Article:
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Orioles get some short-term flexibility with new Darren O'Day contract

The new contract between Darren O'Day and the Orioles has some deferred money that will allow the O's more short-term flexibility. What can you do with an extra $3 million or so? Not much, but it's better than nothing.

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After some uncertainty earlier in the week, it's now clear that the deal between the Orioles and Darren O'Day is complete. The only thing left to do is officially announce it. Maybe they are holding that back for Saturday's FanFest to build some easy good will with an already friendly crowd. The contract details that have come out in the meantime reveal a deal that looks very good for the Orioles in the short term.

O'Day's new contract is for four years and $31 million, as was previously reported. However, the money is not spread out evenly over the length of the contract. A total of $4 million worth of the money is deferred, to be paid out in $1 million installments each year after the contract expires (that is, 2020-23). What that means is that the cost of O'Day to the Orioles next year is only $5 million, rather than the $7.75 million average annual value.

That difference of $2.75 million, while not a lot in the grand scheme of money in the game of baseball, is also not a trivial amount. It gives the Orioles just a little bit extra of flexibility in the short term, when the Orioles still have a lot of the core of the 2014 division championship team remaining.

That kind of money won't let them go out and get a top free agent, or any free agent, but there's still plenty they can do with it. Maybe it gives them the option to set their sights on a $13 million AAV free agent instead of a $10 million AAV free agent, or by a similar token, maybe it lets them have a little extra power to win a bidding war for a mid-tier free agent who they really think will help the team.

The extra few million could also go towards a player at the trade deadline next season. The Orioles can target a wider range of players if they know they won't have to stretch themselves to pay that player for the final two months of the season. We saw what happens when the team acquires a player they have to clear some money to pay this year, as the acquisition of Gerardo Parra sure looked like it necessitated the trade of Tommy Hunter.

Perhaps the money would give them the flexibility to target a salary dump player, which would presumably cost less in the way of prospects to get any hypothetical upgrade.

Another way to use an extra $2.75 million is to have it go into non-major league payroll expenses. Specifically, it could go into the money set aside for the draft. This year's draft will cost the Orioles more money if they spend their full slot values. That's because their picks will be higher up in each round as a result of a worse 2015 record. It's also because they have more picks, including two potential compensation picks, an extra second round pick for failing to sign last year's second rounder, and the competitive balance pick at the end of the second round.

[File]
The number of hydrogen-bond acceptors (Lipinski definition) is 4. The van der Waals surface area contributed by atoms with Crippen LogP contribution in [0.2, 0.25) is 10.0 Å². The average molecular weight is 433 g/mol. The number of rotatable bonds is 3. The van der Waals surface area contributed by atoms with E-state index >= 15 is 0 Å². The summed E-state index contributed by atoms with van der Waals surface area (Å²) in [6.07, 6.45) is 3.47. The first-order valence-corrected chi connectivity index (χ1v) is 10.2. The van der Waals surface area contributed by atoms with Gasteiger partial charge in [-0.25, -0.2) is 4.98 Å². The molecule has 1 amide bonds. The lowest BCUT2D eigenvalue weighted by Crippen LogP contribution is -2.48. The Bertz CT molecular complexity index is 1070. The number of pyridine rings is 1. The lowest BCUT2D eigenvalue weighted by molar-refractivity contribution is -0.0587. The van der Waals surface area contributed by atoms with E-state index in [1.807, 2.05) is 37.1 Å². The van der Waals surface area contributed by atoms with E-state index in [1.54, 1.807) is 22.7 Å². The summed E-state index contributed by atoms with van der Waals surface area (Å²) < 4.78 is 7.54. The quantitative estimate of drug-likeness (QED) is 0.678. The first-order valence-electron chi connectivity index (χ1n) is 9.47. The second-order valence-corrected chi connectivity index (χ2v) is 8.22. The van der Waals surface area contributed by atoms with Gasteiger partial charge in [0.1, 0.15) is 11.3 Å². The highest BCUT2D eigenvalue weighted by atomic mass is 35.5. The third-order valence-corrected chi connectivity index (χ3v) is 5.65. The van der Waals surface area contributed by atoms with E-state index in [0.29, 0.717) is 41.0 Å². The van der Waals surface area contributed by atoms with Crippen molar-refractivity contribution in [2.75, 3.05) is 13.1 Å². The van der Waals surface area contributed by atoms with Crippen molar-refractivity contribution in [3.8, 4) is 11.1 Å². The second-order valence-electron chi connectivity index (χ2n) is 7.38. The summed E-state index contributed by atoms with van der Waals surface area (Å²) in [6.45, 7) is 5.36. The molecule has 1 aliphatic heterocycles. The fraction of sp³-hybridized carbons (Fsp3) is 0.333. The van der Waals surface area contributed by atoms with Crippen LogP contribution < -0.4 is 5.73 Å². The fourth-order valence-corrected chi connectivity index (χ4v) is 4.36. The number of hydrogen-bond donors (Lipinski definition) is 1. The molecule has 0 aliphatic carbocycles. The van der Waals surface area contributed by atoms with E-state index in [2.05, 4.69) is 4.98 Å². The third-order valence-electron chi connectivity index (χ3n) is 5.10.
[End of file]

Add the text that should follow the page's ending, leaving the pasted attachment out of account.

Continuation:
So if the Orioles don't lose any picks, either from signing a qualifying offer-attached free agent or trading the competitive balance pick, their draft pool will be higher by approximately $2.7 million. That assumes the Orioles ultimately re-sign Chris Davis but not Wei-Yin Chen - if they have two compensation picks, their pool will be about $4.5 million higher than last year. That money has to come from somewhere.

The draft is an important area for the O's to add talent to their system that can potentially help the MLB team in the future. They can't go cheap there. Speaking of draft picks, I should note that the O's unwillingness to eat a similar amount of money last year (Ryan Webb's $2.7 million salary) ended up costing them the #74 overall pick in the draft. The Orioles could have just released Webb, but instead they sent him, along with that pick, to the Dodgers - who promptly released Webb themselves.

Whether the Orioles end up doing anything worthwhile with the money they've "saved" from deferring part of the contract remains to be seen. It can't be a bad thing that they've given themselves the chance to do more with it. A host of options are available to them. So long as they choose wisely, they can make a small but meaningful impact with a few million dollars. And on top of that, they get to keep O'Day, his leadership, and his strong performance in their bullpen as well. O's fans are hoping that means everybody wins.